In the last article I described how to build a simple cookbook for deploying Node.JS applications using Chef. Check it out if you want to recapitulate the steps as we will re-use them here.

In this post I want to describe how to group your Chef code using Custom Resources, which were introduced with Chef 12.5.

Custom Resources

Resources are the most essential part of the Chef DSL like git, package or template. Once upon a time ... to create your own resources you had to use HWRP (heavy weight resource providers). Then LWRP (light weight resource providers) were introduced to make your life easier. Now there's this new kid on the block called Custom Resources and again it should make things even more simple. I don't want to go into details, but what I noticed first is the ability to run recipes from within your Custom Resource is now as simple as include_recipe.

So why do we even need to define our own resources?

Coming back to our Cookbook, we defined five steps that are necessary for the deployment:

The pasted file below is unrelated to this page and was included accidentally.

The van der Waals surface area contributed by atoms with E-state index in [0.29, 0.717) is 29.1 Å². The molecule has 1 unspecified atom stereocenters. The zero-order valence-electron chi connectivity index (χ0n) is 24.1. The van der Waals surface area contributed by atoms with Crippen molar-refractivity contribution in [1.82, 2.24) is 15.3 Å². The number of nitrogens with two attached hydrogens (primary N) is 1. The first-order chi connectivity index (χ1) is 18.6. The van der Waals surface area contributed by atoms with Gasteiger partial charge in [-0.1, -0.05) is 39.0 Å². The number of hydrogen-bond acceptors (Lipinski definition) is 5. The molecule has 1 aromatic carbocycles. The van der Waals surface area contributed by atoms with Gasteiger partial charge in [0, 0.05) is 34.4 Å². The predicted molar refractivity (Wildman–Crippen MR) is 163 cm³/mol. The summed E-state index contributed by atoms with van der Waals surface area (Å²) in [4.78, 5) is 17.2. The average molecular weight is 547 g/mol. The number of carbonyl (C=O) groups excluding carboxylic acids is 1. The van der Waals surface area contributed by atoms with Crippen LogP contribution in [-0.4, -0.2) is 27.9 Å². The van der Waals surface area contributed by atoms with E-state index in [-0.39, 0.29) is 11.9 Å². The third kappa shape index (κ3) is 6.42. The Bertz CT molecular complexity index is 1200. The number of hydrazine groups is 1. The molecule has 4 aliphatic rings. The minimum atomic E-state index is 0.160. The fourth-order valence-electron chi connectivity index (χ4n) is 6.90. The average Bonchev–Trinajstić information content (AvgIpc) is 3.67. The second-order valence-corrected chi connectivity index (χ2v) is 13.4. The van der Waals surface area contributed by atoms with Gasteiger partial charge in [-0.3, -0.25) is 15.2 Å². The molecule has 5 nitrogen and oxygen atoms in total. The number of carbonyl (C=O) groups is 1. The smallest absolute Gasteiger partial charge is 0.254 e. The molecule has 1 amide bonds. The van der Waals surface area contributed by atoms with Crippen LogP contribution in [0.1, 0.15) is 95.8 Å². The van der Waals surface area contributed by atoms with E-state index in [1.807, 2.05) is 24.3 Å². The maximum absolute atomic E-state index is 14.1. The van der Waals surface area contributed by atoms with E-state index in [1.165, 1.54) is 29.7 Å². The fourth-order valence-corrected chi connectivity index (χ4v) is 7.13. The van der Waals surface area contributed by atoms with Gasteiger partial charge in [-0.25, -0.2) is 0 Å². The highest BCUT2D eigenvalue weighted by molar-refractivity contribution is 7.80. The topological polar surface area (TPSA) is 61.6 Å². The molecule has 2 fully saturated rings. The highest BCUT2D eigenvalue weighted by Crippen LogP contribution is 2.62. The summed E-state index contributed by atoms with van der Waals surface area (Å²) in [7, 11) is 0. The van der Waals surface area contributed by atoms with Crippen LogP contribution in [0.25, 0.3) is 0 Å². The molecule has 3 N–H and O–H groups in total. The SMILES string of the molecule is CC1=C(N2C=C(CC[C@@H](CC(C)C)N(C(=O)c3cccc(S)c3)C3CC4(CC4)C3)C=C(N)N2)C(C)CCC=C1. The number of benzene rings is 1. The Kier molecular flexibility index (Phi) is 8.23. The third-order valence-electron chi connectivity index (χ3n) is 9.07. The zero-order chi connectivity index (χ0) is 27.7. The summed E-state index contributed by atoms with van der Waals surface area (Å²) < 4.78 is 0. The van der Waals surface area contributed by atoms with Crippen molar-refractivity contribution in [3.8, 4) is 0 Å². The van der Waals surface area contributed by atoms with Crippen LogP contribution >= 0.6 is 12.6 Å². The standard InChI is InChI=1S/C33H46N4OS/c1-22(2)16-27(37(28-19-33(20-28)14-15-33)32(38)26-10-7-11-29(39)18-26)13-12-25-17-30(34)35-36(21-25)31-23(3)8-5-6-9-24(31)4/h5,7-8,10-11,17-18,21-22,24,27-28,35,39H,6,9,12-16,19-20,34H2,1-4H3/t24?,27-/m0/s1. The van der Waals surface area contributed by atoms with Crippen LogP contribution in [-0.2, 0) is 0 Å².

1. install git
  2. install nodejs
  3. get the code through git/github
  4. install external node packages
  5. run the app

First of all, not all of these steps are necessary for each deployment. Secondly Chef Resources are easier to handle, than include_recipe syntax and thirdly they are easier to test, especially for users of your cookbook, who don't need to stub things that come from within you cookbook logic.

Ok, now we decided to build a Custom Resource for our deployment, how does it look like and how do we split it? As I mentioned before we might not want to run all steps for each deployment. This decision is more subjective and for our deployment I decided to not try to install git (1) or Node.js (2) on each run, whereas code updates (3), npm dependencies (4) and the app run environment should be checked on each run. This doesn't mean you cannot update Node.js later on, but I will come to this later.

Now we know how to split up functionality, we will create two Custom Resources, each of them must be one file located in the cookbook's directory within a resources folder. The fist one will be named setup.rb and the other one deploy.rb. The filename plus it's cookbook will give the resource it's name, for simplicity we will assume this cookbook is called node-app. So afterwards we will have the two resources node_app_setup and node_app_deploy.